According to the Houston Press, the tasty American restaurant landed their first place nomination in 2012 after only being open 3 months, to the dismay of many critics. So, what is it about Oxheart that boasts its impressive reputation?
Chef and Oxheart owner Justin Yu’s display of local and seasonal choices don’t just make up breath-taking plates; they pack deep flavors that command attention once combined with his disciplined techniques. He also occasionally uses his Asian influences, to surprise diners with mouth-watering combinations with unexpected bitter, sweet, sour and smoky tones of happiness.
Yu has worked across the country at a number of notable restaurants, including his time overseas at In de Wulf in Dranouter, Belgium. His wife and the baker for Oxheart, Karen Man came along for the ride every step of the way, add to the restaurant’s prestigious resume. Together, they are a force to be reckoned with, bringing their combined experience to downtown Houston and serving up dishes that are consistently talked about throughout the Houston food scene.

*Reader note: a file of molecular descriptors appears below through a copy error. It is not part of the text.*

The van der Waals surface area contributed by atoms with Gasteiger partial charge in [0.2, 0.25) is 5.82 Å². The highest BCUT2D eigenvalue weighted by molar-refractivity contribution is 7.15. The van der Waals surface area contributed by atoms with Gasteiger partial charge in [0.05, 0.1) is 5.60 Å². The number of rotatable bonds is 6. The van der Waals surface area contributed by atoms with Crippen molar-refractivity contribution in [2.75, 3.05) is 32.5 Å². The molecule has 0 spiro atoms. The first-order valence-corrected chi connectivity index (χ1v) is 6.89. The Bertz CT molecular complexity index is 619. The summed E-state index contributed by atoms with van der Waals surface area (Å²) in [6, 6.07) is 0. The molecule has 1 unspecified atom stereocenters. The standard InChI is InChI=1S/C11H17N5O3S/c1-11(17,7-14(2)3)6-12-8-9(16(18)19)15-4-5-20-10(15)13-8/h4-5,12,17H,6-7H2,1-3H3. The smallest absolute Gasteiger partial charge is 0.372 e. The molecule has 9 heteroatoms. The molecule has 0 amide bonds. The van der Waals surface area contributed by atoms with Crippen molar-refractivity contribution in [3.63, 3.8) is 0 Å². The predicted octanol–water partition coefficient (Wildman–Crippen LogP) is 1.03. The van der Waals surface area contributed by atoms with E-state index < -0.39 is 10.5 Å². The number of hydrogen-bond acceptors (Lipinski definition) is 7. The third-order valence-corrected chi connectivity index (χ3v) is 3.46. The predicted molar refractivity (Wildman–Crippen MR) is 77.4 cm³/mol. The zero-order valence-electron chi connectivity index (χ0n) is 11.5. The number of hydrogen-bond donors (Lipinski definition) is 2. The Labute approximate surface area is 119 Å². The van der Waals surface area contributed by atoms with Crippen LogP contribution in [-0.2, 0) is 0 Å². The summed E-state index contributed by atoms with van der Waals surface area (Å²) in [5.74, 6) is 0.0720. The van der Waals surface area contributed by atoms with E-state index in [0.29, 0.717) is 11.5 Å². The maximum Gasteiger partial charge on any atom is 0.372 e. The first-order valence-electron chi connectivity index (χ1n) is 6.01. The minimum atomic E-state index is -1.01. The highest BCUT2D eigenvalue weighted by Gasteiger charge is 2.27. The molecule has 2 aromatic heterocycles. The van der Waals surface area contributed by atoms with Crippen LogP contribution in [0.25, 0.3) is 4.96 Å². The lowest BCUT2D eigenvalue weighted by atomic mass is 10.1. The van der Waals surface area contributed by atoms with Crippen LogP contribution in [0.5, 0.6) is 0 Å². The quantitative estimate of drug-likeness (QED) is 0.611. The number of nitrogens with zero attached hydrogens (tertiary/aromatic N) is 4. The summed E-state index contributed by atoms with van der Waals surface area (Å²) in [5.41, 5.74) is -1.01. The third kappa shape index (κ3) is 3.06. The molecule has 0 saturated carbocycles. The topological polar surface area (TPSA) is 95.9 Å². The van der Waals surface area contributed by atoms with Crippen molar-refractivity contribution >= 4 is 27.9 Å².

Each night, Oxheart offers two different six course menus for just under $80 to take diners on a delicious food journey, which is a steal in this city for lovingly handcrafted plates of seasonal, locally grown food from a chef of Yu’s caliber. For an additional $45, you can even add beverage pairings to elevate each dish.
However, you won’t find overly a luxurious interior with a plush lounge area and expensive over-the-top décor, nor will you find valet ready to park your car. The food is the star here and we can certainly appreciate that! In fact, when New York Times food critic Pete Wells took to the road last year, one of his Houston destinations was Oxheart. Wells gave a quick nod to Justin’s elevation of local vegetables, but was more interested in the decor and difference in design Oxheart presented itself as a more low-key restaurant, giving it more authenticity.
If you’re interested in tasting the pinnacle of what Houston has to offer for American cuisine, Oxheart should be your first stop. The menus change seasonally, so return trips are definitely easily explained, and encouraged.
As Houston Chronicle food critic Allison Cook explains in her defense of allowing Oxheart to remain the champion 3 years running, “The portions here may be modest; the flavors are not.”